Christina:  I’m not really certain but I think my love of photography started at an early age by way of the book The Family of Man, which was a MOMA exhibition curated by Steichen. This collection of 503 photos from 68 countries and by 273 different photographers still amazes me. I grew up as the only kid at home, in rural setting and so it was me, my imagination, and my chickens.The Family of Man was a source of endless interest and I believe it was the beginning of my photographer path.
I drifted from that path after college and instead became a middle school teacher and then an ESL teacher to refugee adults. We moved to Boston in 2004 and I became an MIT professor’s assistant, which meant proofreading NIH proposals and Nanotechnology lectures, which nearly killed me. Thankfully I was able to go to photography school, which I did for almost a year before dropping out–I was bored. All of what I know about photography is the result of many years of trial and error. So, I suppose that makes me a hybrid of schooled, not schooled and unschooled. Before I started shooting portraits in 2006, I was shooting rights managed stock photography for an agency in Spain, which felt like soulless work.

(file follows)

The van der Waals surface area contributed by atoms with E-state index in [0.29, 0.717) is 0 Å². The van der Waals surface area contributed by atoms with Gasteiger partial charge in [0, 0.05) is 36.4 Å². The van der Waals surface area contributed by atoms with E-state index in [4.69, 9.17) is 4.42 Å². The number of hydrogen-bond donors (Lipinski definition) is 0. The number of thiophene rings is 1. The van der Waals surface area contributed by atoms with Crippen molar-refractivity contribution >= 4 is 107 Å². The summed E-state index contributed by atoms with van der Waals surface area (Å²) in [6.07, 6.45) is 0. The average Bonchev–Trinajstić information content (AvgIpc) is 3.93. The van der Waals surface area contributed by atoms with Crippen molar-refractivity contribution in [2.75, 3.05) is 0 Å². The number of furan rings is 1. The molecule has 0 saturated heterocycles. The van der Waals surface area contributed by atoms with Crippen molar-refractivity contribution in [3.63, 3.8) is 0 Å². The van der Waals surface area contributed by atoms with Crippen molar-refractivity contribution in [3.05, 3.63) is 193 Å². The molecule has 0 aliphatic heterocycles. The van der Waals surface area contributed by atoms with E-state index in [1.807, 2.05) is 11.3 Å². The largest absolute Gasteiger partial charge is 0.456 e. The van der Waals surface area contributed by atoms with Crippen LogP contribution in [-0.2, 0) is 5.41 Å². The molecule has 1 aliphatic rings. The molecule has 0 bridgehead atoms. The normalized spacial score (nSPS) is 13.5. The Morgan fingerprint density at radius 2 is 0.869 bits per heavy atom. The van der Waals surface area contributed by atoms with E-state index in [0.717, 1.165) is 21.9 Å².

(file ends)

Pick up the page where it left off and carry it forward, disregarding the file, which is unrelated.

What I’ve discovered about photography and me is that while making photographs is a very social endeavor, my favorite part is the time I spend alone with the images, long after the shoot. This quiet time seems like a really deep and thoughtful conversation with the face I captured. So many times I felt like I knew the human behind that face so well because of that time spent looking at them post shoot. I think the hours upon hours of doing this has made me more compassionate and a better listener. I guess because of this imagined conversation I’m having with the person in the image. I want to understand the world and people and I feel like photography affords me that and that is really beautiful.